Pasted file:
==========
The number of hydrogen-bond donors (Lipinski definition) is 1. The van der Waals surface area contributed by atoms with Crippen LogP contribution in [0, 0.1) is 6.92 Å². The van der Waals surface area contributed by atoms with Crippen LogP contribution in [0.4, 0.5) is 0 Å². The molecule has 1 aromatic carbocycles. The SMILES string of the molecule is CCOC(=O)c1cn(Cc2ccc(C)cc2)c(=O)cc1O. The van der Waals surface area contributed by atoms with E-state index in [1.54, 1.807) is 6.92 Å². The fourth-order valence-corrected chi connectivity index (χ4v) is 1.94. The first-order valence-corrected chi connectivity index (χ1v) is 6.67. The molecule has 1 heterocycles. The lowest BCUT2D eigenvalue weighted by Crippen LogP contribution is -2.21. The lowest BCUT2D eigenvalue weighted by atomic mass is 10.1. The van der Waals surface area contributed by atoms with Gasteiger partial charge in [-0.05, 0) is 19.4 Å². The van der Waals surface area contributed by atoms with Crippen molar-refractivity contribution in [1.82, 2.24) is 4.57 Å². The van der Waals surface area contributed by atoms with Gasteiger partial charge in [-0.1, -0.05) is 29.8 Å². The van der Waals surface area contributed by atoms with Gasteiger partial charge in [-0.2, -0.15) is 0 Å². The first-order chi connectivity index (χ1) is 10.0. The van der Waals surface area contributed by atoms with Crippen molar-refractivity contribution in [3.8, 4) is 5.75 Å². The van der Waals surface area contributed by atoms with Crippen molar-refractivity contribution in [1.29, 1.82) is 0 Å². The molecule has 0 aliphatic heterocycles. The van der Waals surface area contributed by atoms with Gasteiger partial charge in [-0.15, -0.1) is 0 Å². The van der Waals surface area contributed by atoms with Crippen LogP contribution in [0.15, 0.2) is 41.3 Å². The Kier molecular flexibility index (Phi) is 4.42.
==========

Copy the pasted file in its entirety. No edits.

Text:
The number of hydrogen-bond donors (Lipinski definition) is 1. The van der Waals surface area contributed by atoms with Crippen LogP contribution in [0, 0.1) is 6.92 Å². The van der Waals surface area contributed by atoms with Crippen LogP contribution in [0.4, 0.5) is 0 Å². The molecule has 1 aromatic carbocycles. The SMILES string of the molecule is CCOC(=O)c1cn(Cc2ccc(C)cc2)c(=O)cc1O. The van der Waals surface area contributed by atoms with E-state index in [1.54, 1.807) is 6.92 Å². The fourth-order valence-corrected chi connectivity index (χ4v) is 1.94. The first-order valence-corrected chi connectivity index (χ1v) is 6.67. The molecule has 1 heterocycles. The lowest BCUT2D eigenvalue weighted by Crippen LogP contribution is -2.21. The lowest BCUT2D eigenvalue weighted by atomic mass is 10.1. The van der Waals surface area contributed by atoms with Gasteiger partial charge in [-0.05, 0) is 19.4 Å². The van der Waals surface area contributed by atoms with Crippen molar-refractivity contribution in [1.82, 2.24) is 4.57 Å². The van der Waals surface area contributed by atoms with Gasteiger partial charge in [-0.1, -0.05) is 29.8 Å². The van der Waals surface area contributed by atoms with Gasteiger partial charge in [-0.2, -0.15) is 0 Å². The first-order chi connectivity index (χ1) is 10.0. The van der Waals surface area contributed by atoms with Crippen molar-refractivity contribution in [3.8, 4) is 5.75 Å². The van der Waals surface area contributed by atoms with Crippen molar-refractivity contribution in [1.29, 1.82) is 0 Å². The molecule has 0 aliphatic heterocycles. The van der Waals surface area contributed by atoms with Gasteiger partial charge in [-0.15, -0.1) is 0 Å². The van der Waals surface area contributed by atoms with Crippen LogP contribution in [0.15, 0.2) is 41.3 Å². The Kier molecular flexibility index (Phi) is 4.42.